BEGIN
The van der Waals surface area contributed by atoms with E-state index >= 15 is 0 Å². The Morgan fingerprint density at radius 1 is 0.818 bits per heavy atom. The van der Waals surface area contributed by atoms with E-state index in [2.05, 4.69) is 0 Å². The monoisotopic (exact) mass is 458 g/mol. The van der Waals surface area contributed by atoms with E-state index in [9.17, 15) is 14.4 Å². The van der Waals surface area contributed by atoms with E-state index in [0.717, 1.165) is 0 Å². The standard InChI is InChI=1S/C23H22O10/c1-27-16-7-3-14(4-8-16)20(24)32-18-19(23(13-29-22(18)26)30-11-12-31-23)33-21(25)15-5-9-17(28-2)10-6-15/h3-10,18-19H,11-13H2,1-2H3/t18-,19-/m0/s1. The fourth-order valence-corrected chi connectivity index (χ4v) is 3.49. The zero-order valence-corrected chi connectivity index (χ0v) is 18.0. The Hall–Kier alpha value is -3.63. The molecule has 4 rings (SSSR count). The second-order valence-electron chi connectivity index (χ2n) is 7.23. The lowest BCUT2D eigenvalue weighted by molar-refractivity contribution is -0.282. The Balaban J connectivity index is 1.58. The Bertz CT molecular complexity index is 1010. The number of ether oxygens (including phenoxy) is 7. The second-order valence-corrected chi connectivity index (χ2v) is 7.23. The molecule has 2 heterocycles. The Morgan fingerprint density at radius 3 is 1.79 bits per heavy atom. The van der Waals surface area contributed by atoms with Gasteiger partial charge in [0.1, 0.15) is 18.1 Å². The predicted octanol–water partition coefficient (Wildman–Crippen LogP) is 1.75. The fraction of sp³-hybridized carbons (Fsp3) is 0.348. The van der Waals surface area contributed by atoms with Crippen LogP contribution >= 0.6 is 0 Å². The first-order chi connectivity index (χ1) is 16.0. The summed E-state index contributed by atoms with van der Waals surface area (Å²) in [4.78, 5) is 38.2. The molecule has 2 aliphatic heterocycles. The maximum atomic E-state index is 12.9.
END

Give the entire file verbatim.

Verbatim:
The van der Waals surface area contributed by atoms with E-state index >= 15 is 0 Å². The Morgan fingerprint density at radius 1 is 0.818 bits per heavy atom. The van der Waals surface area contributed by atoms with E-state index in [2.05, 4.69) is 0 Å². The monoisotopic (exact) mass is 458 g/mol. The van der Waals surface area contributed by atoms with E-state index in [9.17, 15) is 14.4 Å². The van der Waals surface area contributed by atoms with E-state index in [0.717, 1.165) is 0 Å². The standard InChI is InChI=1S/C23H22O10/c1-27-16-7-3-14(4-8-16)20(24)32-18-19(23(13-29-22(18)26)30-11-12-31-23)33-21(25)15-5-9-17(28-2)10-6-15/h3-10,18-19H,11-13H2,1-2H3/t18-,19-/m0/s1. The fourth-order valence-corrected chi connectivity index (χ4v) is 3.49. The zero-order valence-corrected chi connectivity index (χ0v) is 18.0. The Hall–Kier alpha value is -3.63. The molecule has 4 rings (SSSR count). The second-order valence-electron chi connectivity index (χ2n) is 7.23. The lowest BCUT2D eigenvalue weighted by molar-refractivity contribution is -0.282. The Balaban J connectivity index is 1.58. The Bertz CT molecular complexity index is 1010. The number of ether oxygens (including phenoxy) is 7. The second-order valence-corrected chi connectivity index (χ2v) is 7.23. The molecule has 2 heterocycles. The Morgan fingerprint density at radius 3 is 1.79 bits per heavy atom. The van der Waals surface area contributed by atoms with Gasteiger partial charge in [0.1, 0.15) is 18.1 Å². The predicted octanol–water partition coefficient (Wildman–Crippen LogP) is 1.75. The fraction of sp³-hybridized carbons (Fsp3) is 0.348. The van der Waals surface area contributed by atoms with Crippen LogP contribution >= 0.6 is 0 Å². The first-order chi connectivity index (χ1) is 16.0. The summed E-state index contributed by atoms with van der Waals surface area (Å²) in [4.78, 5) is 38.2. The molecule has 2 aliphatic heterocycles. The maximum atomic E-state index is 12.9.